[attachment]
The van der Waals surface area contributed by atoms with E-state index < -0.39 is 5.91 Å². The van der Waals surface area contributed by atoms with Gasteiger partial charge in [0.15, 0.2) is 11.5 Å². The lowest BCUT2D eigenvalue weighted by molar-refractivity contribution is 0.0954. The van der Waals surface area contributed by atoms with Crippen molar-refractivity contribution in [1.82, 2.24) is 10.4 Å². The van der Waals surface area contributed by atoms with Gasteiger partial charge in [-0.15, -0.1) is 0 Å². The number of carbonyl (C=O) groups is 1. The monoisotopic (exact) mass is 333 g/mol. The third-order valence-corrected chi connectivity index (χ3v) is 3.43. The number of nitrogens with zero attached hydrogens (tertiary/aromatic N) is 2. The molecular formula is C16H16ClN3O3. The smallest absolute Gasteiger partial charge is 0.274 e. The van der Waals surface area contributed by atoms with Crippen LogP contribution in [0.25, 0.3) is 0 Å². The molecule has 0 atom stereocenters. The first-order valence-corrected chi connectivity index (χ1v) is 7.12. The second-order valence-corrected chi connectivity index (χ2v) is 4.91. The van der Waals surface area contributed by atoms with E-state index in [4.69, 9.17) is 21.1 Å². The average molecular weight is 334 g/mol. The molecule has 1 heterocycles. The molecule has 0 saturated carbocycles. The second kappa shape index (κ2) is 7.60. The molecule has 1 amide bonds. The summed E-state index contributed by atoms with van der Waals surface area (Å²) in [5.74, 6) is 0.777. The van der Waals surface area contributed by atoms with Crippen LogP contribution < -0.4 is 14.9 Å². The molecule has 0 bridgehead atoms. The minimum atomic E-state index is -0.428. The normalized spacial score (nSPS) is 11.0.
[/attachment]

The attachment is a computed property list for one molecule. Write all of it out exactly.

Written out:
The van der Waals surface area contributed by atoms with E-state index < -0.39 is 5.91 Å². The van der Waals surface area contributed by atoms with Gasteiger partial charge in [0.15, 0.2) is 11.5 Å². The lowest BCUT2D eigenvalue weighted by molar-refractivity contribution is 0.0954. The van der Waals surface area contributed by atoms with Crippen molar-refractivity contribution in [1.82, 2.24) is 10.4 Å². The van der Waals surface area contributed by atoms with Gasteiger partial charge in [-0.15, -0.1) is 0 Å². The number of carbonyl (C=O) groups is 1. The monoisotopic (exact) mass is 333 g/mol. The third-order valence-corrected chi connectivity index (χ3v) is 3.43. The number of nitrogens with zero attached hydrogens (tertiary/aromatic N) is 2. The molecular formula is C16H16ClN3O3. The smallest absolute Gasteiger partial charge is 0.274 e. The van der Waals surface area contributed by atoms with Crippen LogP contribution in [0.25, 0.3) is 0 Å². The molecule has 0 atom stereocenters. The first-order valence-corrected chi connectivity index (χ1v) is 7.12. The second-order valence-corrected chi connectivity index (χ2v) is 4.91. The van der Waals surface area contributed by atoms with E-state index in [4.69, 9.17) is 21.1 Å². The average molecular weight is 334 g/mol. The molecule has 1 heterocycles. The molecule has 0 saturated carbocycles. The second kappa shape index (κ2) is 7.60. The molecule has 1 amide bonds. The summed E-state index contributed by atoms with van der Waals surface area (Å²) in [5.74, 6) is 0.777. The van der Waals surface area contributed by atoms with Crippen LogP contribution < -0.4 is 14.9 Å². The molecule has 0 bridgehead atoms. The minimum atomic E-state index is -0.428. The normalized spacial score (nSPS) is 11.0.